For the Minneapolis Post, columnist John Reinan has a very interesting piece noting that many once powerful city newspapers are being forced by industry loses to abandon their palatial, decades old headquarters buildings.
Many of these buildings are grand, often classically built, downtown mainstays that once told a city that the newspaper contained within was a vital part of a city’s life, but newspapers just can’t afford to run these huge places anymore. This, Reinan feels, is another symptom of an industry shrinking away to nothing.
Reinan looked around the country and found that many once big time daily newspapers have been forced to move to digs definitely less high-end. Among the many downscalers, he found the Oakland Tribune, the Atlanta Journal-Constitution, the Philly Inquirer, the Philly Daily News, the Des Moines Register, the Indianapolis Star, and many more have left the buildings that were once known as centers of power and prestige only to seek refuge in lower rent buildings in a possible last ditch effort to remain viable.
The newest evidence of the fall of Old Media empires makes Reinan sad and more than a bit reflective.
I can’t help but view these real-estate changes as a metaphor for the overall role of newspapers in our society. They once were commanding civic institutions, owned by local businesspeople who expressed their pride and influence by constructing grand buildings to house their media properties.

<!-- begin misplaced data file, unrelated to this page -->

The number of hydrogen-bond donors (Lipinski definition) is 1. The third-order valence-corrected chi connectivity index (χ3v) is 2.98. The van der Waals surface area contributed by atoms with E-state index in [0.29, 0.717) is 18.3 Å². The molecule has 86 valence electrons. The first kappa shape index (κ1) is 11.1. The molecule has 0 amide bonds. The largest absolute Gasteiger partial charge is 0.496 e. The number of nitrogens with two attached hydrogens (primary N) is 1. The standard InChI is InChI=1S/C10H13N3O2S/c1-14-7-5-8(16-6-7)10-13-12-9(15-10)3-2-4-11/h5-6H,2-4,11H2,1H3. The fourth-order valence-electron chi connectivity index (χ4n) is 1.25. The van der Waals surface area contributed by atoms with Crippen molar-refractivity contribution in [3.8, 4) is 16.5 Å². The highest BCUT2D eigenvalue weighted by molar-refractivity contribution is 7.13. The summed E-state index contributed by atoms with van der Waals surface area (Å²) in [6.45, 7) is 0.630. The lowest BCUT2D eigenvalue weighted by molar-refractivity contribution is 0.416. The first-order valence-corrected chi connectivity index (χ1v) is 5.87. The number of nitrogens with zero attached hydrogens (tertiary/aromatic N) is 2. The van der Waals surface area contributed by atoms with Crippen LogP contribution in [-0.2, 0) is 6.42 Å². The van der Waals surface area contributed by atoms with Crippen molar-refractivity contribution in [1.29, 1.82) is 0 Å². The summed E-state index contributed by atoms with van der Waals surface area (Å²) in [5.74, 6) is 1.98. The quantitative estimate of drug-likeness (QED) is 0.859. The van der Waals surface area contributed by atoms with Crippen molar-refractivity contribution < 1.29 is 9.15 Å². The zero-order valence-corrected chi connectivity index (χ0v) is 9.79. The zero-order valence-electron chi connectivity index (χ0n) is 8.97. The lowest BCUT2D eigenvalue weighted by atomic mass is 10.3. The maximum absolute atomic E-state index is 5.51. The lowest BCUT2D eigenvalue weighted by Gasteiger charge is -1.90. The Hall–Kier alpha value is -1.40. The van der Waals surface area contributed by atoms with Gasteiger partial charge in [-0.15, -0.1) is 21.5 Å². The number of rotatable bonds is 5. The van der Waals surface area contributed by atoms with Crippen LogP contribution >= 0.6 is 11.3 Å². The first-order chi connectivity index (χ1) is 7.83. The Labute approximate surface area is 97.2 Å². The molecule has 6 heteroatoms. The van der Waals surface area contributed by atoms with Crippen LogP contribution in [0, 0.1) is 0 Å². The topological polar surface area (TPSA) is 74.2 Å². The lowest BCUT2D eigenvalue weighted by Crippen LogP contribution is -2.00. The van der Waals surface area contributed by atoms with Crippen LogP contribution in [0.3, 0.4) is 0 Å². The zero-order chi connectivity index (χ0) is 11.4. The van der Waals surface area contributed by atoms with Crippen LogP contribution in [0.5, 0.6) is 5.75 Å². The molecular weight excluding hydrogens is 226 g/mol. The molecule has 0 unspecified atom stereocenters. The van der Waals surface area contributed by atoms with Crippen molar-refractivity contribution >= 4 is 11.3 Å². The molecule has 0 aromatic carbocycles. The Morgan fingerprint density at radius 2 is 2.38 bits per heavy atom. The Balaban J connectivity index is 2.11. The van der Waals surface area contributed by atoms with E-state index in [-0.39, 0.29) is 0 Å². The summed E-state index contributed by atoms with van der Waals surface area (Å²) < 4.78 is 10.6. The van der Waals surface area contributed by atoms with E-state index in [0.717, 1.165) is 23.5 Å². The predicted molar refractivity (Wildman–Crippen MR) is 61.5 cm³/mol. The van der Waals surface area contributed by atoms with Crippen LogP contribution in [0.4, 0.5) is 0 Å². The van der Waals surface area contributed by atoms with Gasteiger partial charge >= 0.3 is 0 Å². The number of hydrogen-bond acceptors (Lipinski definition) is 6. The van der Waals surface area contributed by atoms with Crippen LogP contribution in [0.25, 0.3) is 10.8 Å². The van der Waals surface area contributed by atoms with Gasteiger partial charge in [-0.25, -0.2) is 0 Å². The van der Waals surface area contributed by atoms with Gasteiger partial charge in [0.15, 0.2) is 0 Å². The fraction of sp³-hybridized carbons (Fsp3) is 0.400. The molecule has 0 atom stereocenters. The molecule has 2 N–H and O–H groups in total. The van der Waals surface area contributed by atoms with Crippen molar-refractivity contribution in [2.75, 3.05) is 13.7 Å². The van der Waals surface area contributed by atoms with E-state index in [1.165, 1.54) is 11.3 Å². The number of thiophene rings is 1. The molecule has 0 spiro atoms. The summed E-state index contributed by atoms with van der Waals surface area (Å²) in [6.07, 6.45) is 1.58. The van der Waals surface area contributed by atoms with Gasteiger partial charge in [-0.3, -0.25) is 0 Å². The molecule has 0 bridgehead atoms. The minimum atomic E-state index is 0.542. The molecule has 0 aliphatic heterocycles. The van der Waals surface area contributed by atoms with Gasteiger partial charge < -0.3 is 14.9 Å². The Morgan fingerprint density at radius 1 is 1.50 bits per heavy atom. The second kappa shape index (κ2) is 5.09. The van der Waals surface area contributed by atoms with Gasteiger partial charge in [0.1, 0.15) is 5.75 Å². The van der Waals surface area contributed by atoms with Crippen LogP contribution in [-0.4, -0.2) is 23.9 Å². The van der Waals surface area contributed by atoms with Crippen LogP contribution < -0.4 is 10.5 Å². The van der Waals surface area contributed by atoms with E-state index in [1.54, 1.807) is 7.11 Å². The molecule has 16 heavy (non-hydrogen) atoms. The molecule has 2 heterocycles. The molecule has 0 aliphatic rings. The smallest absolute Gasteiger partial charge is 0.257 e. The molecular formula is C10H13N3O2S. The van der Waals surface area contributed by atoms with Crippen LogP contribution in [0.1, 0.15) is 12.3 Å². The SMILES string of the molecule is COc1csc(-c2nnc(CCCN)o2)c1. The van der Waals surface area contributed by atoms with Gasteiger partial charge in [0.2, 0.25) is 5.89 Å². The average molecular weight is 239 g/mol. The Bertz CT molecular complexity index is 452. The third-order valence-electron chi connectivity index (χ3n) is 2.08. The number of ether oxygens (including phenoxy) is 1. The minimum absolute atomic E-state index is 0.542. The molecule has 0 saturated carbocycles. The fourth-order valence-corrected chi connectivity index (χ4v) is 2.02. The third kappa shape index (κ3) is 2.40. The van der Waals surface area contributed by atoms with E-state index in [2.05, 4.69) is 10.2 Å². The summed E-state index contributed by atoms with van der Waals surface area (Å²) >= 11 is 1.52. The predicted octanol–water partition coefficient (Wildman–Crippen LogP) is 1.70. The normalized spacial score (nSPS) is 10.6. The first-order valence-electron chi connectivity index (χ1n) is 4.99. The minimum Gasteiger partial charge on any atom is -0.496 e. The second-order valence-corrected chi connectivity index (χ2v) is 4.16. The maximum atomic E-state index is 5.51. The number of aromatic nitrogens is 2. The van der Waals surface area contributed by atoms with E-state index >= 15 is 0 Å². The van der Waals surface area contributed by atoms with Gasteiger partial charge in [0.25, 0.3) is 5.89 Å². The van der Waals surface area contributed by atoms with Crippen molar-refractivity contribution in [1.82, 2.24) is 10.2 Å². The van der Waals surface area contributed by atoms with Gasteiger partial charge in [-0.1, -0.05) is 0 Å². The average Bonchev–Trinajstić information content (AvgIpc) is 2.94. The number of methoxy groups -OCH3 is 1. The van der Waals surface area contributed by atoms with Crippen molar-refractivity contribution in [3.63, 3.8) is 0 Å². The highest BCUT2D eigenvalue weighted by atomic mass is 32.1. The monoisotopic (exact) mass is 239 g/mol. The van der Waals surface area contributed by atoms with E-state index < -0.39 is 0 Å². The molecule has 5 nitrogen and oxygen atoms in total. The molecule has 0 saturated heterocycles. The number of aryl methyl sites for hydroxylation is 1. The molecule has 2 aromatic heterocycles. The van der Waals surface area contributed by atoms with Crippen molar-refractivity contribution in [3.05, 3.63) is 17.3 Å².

Now they’re … No longer a symbol of local power and influence, the newspaper building is merely an economic asset on a balance sheet, to be disposed of when it becomes a drain on profits.
Reinan pins these woes on corporate masters that are uncaring towards the work of good newspapers. I think Reinan is wrong to imagine that this latest example of the decline in the influence of once powerful newspapers is just the penny pinching of corporate bean counters, though.
It’s far more than that. Conservatives like to say that it is proof that the papers’ bias is coming back to haunt them, of course. But honestly it is more than that, too. After all, it isn’t just newspapers that have fallen in this digital age. It’s the entire printing industry, not just that of the news industry. Thousands of regular printing companies that have nothing to do with news gathering have disappeared over the last 20 years, too.
In any case, Reinan is exactly right to note that with so many newspapers being forced to leave their once grand palaces, self-built in tribute to their own power and importance this great Diaspora most certainly is another symptom of the decline of the Old Media.